Robert Hampton

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September 2010

1st September 2010

Singing in the Train
Posted by at 7.49pm | Trains | 1 response

Merseyrail’s post-engineering work charm offensive continues. Today, as I was hurrying to catch my train to work, I was stopped by a staff member in the booking hall. I was about to dig in my pockets for my Trio, but instead of demanding to see my ticket, he pressed an item into my hand. “A thank you,” he said.

Closer inspection revealed it to be an umbrella emblazoned with the Merseyrail logo! Surely this is something for me to sell on eBay treasure for years to come.

Merseyrail Umbrella

Thanks Merseyrail. I’m actually going to feel almost guilty when I criticise your ticketing policy in my next blog post.

2nd September 2010

Normally I like it via the back door, but THIS…
Posted by at 8.46pm | Trains | 1 response

Oh, Merseyrail — you lavish me with umbrellas and discounted coffees, and then you go and do something to dispel the warm fuzzies.

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4th September 2010

Hague and Myers, sitting in a tree
Posted by at 11.54am | Gay, In the News | No responses

The William Hague “gay affair” non-story is so weird. Is two men sharing a hotel room — in the absence of any other evidence whatsoever — really grounds for suspicion? It’s so sad that so much press coverage has been given to nasty rumours and gossip (especially when more important matters, like the News of the World phone hacking, have been sidelined) and I have to say, there seems to be an unpleasant tinge of homophobia here.

5th September 2010

It’s my party and I’ll cry if I want to. However, I don’t want to
Posted by at 12.00pm | It's My Life | 1 response

It’s my birthday, and for once I actually feel like celebrating. It’s been a hell of a year — I went to Scotland, went to Brighton, came out and went to Pride, and did a whole lot more besides.

There’s nothing like a birthday to make you feel loved and appreciated. As well as the usual gifts from family, I got cards from people in work, from new friends I’ve made recently, and from old friends that I previously thought had forgotten me.

Things are going well for me at the moment. I don’t think it’s an exaggeration to say that I’m happier now than I have been at any time in the past. Even more excitingly, I firmly believe that things are going to get even better for me in the months ahead. 🙂 Life isn’t perfect, but I feel ready to take on anything that the Universe throws my way.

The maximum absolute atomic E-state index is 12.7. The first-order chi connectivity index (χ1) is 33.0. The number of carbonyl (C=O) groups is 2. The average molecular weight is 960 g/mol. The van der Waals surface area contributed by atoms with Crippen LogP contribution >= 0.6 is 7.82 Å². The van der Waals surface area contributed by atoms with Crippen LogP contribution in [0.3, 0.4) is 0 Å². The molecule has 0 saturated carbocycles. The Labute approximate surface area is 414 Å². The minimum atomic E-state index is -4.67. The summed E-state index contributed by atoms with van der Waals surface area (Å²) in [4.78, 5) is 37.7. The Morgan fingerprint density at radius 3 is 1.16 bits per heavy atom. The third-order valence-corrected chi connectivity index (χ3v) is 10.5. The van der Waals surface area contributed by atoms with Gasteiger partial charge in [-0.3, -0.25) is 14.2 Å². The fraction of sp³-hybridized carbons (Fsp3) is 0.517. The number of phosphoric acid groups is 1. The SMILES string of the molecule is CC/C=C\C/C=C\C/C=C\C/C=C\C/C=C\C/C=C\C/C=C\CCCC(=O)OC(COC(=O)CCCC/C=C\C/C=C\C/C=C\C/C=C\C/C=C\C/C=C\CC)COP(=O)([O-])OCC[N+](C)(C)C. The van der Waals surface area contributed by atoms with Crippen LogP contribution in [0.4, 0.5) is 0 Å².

Partly as a result of my new-found enthusiasm, I’ve finally pulled my finger out and started to renovate and generally fix up this web site, which has stagnated a bit over the past year or so. A redesign is on the cards, but until then some more minor adjustments have been made, including an answer — finally — to a question Seb asked, on 19th August 2003: “how long does a links page take to make?” The answer, as it turns out, is seven years. I’m sure it was worth the wait.

7th September 2010

Nicer ambulances, faster response times and better looking drivers

This doesn’t seem at all over the top:-

MERSEYSIDE’S emergency services joined teams from across England today to take part in a major exercise simulating an earthquake hitting Liverpool.

The massive event, one of the largest to have been undertaken, is aimed at testing the response to an “unthinkable” disaster.

So in other words they recreated a bad Sci-fi Channel movie? Hm.

15th September 2010

Posted by at 9.45pm | Liverpool, Trains | No responses

Happy birthday to the Liverpool and Manchester Railway, which opened 180 years ago today. There were other earlier attempts, but the L&M was the first proper railway as we would recognise it today, with all trains working under their own power rather than drawn by horses and using fixed stopping places and timetables.

What an adventure it must have been for the early travellers. Those first nervous passengers travelled aboard rickety four-wheeled carriages, with uncomfortable seats, low speeds and poor ride quality. We’ve come a long way since then.